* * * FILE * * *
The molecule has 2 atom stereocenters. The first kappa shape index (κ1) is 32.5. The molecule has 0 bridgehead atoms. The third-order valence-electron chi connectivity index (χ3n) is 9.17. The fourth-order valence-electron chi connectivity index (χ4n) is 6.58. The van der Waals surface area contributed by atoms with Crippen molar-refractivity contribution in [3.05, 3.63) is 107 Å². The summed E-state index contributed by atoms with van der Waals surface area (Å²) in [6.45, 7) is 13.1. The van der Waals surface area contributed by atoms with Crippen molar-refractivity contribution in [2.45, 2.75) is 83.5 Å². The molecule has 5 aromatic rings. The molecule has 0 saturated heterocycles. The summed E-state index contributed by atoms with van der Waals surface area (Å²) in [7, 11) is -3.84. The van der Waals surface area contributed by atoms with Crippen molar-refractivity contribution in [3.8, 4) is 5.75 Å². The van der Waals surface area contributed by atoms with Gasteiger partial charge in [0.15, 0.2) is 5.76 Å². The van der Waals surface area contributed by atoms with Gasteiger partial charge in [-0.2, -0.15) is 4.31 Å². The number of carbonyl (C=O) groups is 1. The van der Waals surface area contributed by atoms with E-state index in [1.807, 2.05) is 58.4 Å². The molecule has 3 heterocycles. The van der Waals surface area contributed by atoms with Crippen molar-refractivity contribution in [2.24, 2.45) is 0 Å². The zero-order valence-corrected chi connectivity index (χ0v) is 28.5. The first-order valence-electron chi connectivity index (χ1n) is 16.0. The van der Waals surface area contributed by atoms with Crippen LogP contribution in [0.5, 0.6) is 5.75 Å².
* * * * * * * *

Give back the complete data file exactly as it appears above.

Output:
The molecule has 2 atom stereocenters. The first kappa shape index (κ1) is 32.5. The molecule has 0 bridgehead atoms. The third-order valence-electron chi connectivity index (χ3n) is 9.17. The fourth-order valence-electron chi connectivity index (χ4n) is 6.58. The van der Waals surface area contributed by atoms with Crippen molar-refractivity contribution in [3.05, 3.63) is 107 Å². The summed E-state index contributed by atoms with van der Waals surface area (Å²) in [6.45, 7) is 13.1. The van der Waals surface area contributed by atoms with Crippen molar-refractivity contribution in [2.45, 2.75) is 83.5 Å². The molecule has 5 aromatic rings. The molecule has 0 saturated heterocycles. The summed E-state index contributed by atoms with van der Waals surface area (Å²) in [7, 11) is -3.84. The van der Waals surface area contributed by atoms with Crippen molar-refractivity contribution in [3.8, 4) is 5.75 Å². The van der Waals surface area contributed by atoms with Gasteiger partial charge in [0.15, 0.2) is 5.76 Å². The van der Waals surface area contributed by atoms with Gasteiger partial charge in [-0.2, -0.15) is 4.31 Å². The number of carbonyl (C=O) groups is 1. The van der Waals surface area contributed by atoms with E-state index in [1.807, 2.05) is 58.4 Å². The molecule has 3 heterocycles. The van der Waals surface area contributed by atoms with Crippen molar-refractivity contribution in [2.24, 2.45) is 0 Å². The zero-order valence-corrected chi connectivity index (χ0v) is 28.5. The first-order valence-electron chi connectivity index (χ1n) is 16.0. The van der Waals surface area contributed by atoms with Crippen LogP contribution in [0.5, 0.6) is 5.75 Å².